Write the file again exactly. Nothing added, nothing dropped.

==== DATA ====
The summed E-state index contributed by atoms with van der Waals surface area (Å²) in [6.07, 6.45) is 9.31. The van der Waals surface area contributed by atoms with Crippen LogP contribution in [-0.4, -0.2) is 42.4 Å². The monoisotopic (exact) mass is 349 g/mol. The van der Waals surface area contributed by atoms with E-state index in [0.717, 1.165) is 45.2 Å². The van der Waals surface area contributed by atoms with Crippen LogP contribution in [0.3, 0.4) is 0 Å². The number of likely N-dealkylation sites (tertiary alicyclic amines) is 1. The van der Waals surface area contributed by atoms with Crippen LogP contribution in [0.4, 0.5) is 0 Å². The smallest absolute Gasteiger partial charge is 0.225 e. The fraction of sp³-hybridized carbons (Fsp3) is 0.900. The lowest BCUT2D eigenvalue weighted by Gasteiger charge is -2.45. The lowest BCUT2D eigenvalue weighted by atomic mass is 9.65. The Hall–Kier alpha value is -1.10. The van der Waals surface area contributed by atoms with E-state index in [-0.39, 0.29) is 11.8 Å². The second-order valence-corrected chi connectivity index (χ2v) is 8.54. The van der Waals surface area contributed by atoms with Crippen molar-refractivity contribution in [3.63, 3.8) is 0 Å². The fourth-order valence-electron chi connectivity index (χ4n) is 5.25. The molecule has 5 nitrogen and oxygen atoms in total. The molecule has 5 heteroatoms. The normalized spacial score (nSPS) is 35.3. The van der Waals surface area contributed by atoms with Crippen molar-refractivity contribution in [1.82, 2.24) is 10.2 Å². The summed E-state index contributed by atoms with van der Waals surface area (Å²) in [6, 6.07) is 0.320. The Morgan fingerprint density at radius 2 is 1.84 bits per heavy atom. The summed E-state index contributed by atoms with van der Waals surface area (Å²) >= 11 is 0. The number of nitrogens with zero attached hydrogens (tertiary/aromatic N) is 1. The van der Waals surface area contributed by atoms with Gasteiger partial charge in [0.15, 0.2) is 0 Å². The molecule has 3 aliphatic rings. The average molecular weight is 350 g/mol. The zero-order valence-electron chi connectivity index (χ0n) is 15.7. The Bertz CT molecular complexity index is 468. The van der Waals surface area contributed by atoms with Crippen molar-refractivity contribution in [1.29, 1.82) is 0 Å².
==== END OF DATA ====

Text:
The summed E-state index contributed by atoms with van der Waals surface area (Å²) in [6.07, 6.45) is 9.31. The van der Waals surface area contributed by atoms with Crippen LogP contribution in [-0.4, -0.2) is 42.4 Å². The monoisotopic (exact) mass is 349 g/mol. The van der Waals surface area contributed by atoms with E-state index in [0.717, 1.165) is 45.2 Å². The van der Waals surface area contributed by atoms with Crippen LogP contribution in [0.3, 0.4) is 0 Å². The number of likely N-dealkylation sites (tertiary alicyclic amines) is 1. The van der Waals surface area contributed by atoms with Crippen LogP contribution in [0.4, 0.5) is 0 Å². The smallest absolute Gasteiger partial charge is 0.225 e. The fraction of sp³-hybridized carbons (Fsp3) is 0.900. The lowest BCUT2D eigenvalue weighted by Gasteiger charge is -2.45. The lowest BCUT2D eigenvalue weighted by atomic mass is 9.65. The Hall–Kier alpha value is -1.10. The van der Waals surface area contributed by atoms with E-state index in [-0.39, 0.29) is 11.8 Å². The second-order valence-corrected chi connectivity index (χ2v) is 8.54. The van der Waals surface area contributed by atoms with Crippen molar-refractivity contribution in [3.63, 3.8) is 0 Å². The fourth-order valence-electron chi connectivity index (χ4n) is 5.25. The molecule has 5 nitrogen and oxygen atoms in total. The molecule has 5 heteroatoms. The normalized spacial score (nSPS) is 35.3. The van der Waals surface area contributed by atoms with Crippen molar-refractivity contribution in [1.82, 2.24) is 10.2 Å². The summed E-state index contributed by atoms with van der Waals surface area (Å²) in [6, 6.07) is 0.320. The Morgan fingerprint density at radius 2 is 1.84 bits per heavy atom. The summed E-state index contributed by atoms with van der Waals surface area (Å²) >= 11 is 0. The number of nitrogens with zero attached hydrogens (tertiary/aromatic N) is 1. The van der Waals surface area contributed by atoms with Gasteiger partial charge in [0.15, 0.2) is 0 Å². The molecule has 3 aliphatic rings. The average molecular weight is 350 g/mol. The zero-order valence-electron chi connectivity index (χ0n) is 15.7. The Bertz CT molecular complexity index is 468. The van der Waals surface area contributed by atoms with Crippen molar-refractivity contribution in [1.29, 1.82) is 0 Å².